Just one day after the series was cancelled at Starz, American Gods author Neil Gaiman gave fans hope that the television adaptation of his beloved novel will still live again, like an old god still clinging to a cluster of fervent worshippers.
Tuesday night, 24 hours after the acclaimed but creatively tumultuous series was cancelled after three seasons on the cable network, Gaiman responded to a question on Twitter from a fan who wondered if Netfix, home of Gaiman's much-anticipated adaptation of his hit comics series Sandman, might prove to be a new home American Gods. Gaiman was optimistic, even if he didn't directly commit to Netflix being the show's next landing place.
“It’s definitely not dead. I’m grateful to the team at @Starz for the ‘American Gods’ journey so far,” Gaiman wrote. “Fremantle (who make AG) are committed to finishing the story that began in episode 1, and right now we’re all just waiting to see which way forward is best, and who it’ll be with.”
Gaiman also didn't provide any possible timeline for the show's resurrection, but even as news broke of American Gods' cancellation Monday night, there were reports that a wrap-up story, whether through a final season or a movie, was being discussed. If the series did return via a streaming service or alternative network, it would be the latest in a long line of beloved shows to make that leap. It's just a question of whether or not Fremantle Media can make that transition work before everyone involved has moved on to other projects.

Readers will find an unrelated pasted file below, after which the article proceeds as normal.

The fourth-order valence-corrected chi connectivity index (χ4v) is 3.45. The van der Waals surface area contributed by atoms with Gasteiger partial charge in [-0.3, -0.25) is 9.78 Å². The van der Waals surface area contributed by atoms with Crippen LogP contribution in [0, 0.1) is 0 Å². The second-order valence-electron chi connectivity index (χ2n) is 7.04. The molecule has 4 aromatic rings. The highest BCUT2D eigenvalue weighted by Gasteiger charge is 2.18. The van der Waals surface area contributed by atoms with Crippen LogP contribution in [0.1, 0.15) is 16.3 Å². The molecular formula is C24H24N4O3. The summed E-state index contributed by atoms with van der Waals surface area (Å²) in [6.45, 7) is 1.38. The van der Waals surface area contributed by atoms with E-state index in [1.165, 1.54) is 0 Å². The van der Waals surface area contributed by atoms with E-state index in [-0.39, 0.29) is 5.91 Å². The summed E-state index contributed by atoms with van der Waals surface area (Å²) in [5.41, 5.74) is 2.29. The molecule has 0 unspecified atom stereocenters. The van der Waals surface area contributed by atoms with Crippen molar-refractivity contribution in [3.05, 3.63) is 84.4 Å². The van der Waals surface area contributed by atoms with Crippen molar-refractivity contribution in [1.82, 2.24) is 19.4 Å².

Tuesday evening, Fremantle responded with a statement of its own, sent to SYFY WIRE and other outlets, essentially echoing Gaiman's sentiment.
"Fremantle is committed to completing the epic journey that is American Gods, one of TV’s most inclusive series with the most amazing fans across the globe," the company statement read. "With Neil Gaiman and this fantastic cast and crew, we are exploring all options to continue to tell this magnificent story."
American Gods arrived in 2017 to great fanfare as the long-awaited adaptation of Gaiman's most celebrated novel. Despite several major creative shifts behind the scenes and even accusations of racism from one of its biggest former stars, the series has enjoyed critical acclaim and a devoted fanbase. Its future is uncertain, but as the fan who prompted Gaiman's comments said, gods don't die unless they're truly forgotten.